Wheel-Trans requires you book your trip a minimum of 4 hours in advance. This might work if you know you're going to need to be somewhere at a certain time, but completely eliminates the possibility of any spontaneous trips. And anyway, if Wheel-Trans were our go to solution for everything, then why are we bothering with low floor vehicles? They have less capacity than high floors and offer an inferior ride quality. If we thought Wheel-Trans to be a sufficient replacement, then we could be riding around in next gen CLRVs instead of being thrown around every time a Flexity rounds a curve, but that's not the direction we have chosen to go in.
If you want a local service, that's what parallel bus services are for. There is absolutely nothing wrong with putting bus routes on top of subway routes. In fact in Seoul, they have full fledged BRTs running on top of subway lines.
Do you have any actual statistics to suggest that the Crosstown is going to be worse than its precedessor, a bus line with no bus only lanes? Provided some absurd SOP to slow the trains way down like on the TTC streetcar network isn't introduced, the fact of having its own lanes alone is going to make the trip faster than that of a bus, as evidenced all over Europe.
The Spadina Streetcar was worse than its predecessor, St. Clair today runs slower than when it was in Mixed traffic, and the Finch West LRT is barely going to be faster than the bus service outside of Rush Hours. Remember, LRTs aren't fast modes, all that separating them from traffic really does is allow them to avoid Rush Hour traffic, which while it's an important travel time, doesn't represent the only time people will travel.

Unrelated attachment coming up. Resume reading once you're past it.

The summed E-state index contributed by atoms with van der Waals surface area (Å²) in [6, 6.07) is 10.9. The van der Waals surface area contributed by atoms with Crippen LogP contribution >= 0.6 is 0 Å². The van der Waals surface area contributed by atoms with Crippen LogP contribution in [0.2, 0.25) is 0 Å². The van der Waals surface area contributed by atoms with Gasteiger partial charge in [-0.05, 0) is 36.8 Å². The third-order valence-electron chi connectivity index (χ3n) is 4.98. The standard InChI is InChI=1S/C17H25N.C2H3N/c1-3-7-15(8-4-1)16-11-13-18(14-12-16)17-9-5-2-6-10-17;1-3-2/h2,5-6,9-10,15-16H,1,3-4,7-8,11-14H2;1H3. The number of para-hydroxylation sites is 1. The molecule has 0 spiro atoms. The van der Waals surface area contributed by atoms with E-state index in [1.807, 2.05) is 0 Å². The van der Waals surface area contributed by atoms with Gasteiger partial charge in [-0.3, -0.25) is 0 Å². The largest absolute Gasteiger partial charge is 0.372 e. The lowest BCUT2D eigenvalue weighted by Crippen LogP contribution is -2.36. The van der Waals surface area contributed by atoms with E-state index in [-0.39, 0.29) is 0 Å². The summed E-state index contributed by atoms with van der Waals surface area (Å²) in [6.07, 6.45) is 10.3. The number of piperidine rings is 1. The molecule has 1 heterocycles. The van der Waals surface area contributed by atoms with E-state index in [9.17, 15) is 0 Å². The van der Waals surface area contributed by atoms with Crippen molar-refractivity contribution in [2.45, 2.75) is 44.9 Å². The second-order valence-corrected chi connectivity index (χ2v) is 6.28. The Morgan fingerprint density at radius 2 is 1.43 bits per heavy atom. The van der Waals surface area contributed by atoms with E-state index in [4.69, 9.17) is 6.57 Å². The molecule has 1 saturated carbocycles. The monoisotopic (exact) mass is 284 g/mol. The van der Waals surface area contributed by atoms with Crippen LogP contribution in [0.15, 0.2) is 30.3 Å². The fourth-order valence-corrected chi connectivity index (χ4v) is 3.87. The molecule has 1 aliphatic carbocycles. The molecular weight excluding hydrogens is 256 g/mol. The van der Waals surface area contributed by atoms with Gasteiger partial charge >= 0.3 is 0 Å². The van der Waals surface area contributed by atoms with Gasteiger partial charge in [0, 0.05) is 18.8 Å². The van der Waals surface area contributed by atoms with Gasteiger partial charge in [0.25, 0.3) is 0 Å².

Will it? The planned GO expansion is going introduce a measly five stations within the city of Toronto. Despite our marketing of it as a "RER", it is really going to be in no way comparable to the Paris RER, or the Berlin S-Bahn, or JR commuter rail. With the amount of new stations introduced it's more like it's more like a semi-frequent regional train like the RB/RE lines in Germany.
Then you have no idea what's going on. GO Expansion isn't just 5 new stations, it's the electrification and service expansion of 5 GO lines. Recently Metrolinx has announced (clearly due to a push from DB) that all lines will operate ON AVERAGE every 5 MINUTES
during rush hours, with it likely decreasing to every 7.5 minutes
off peak. This is a far cry from what you said which is "The bulk of the Barrie line service runs during rush hours, and off-peak the trains run every hour."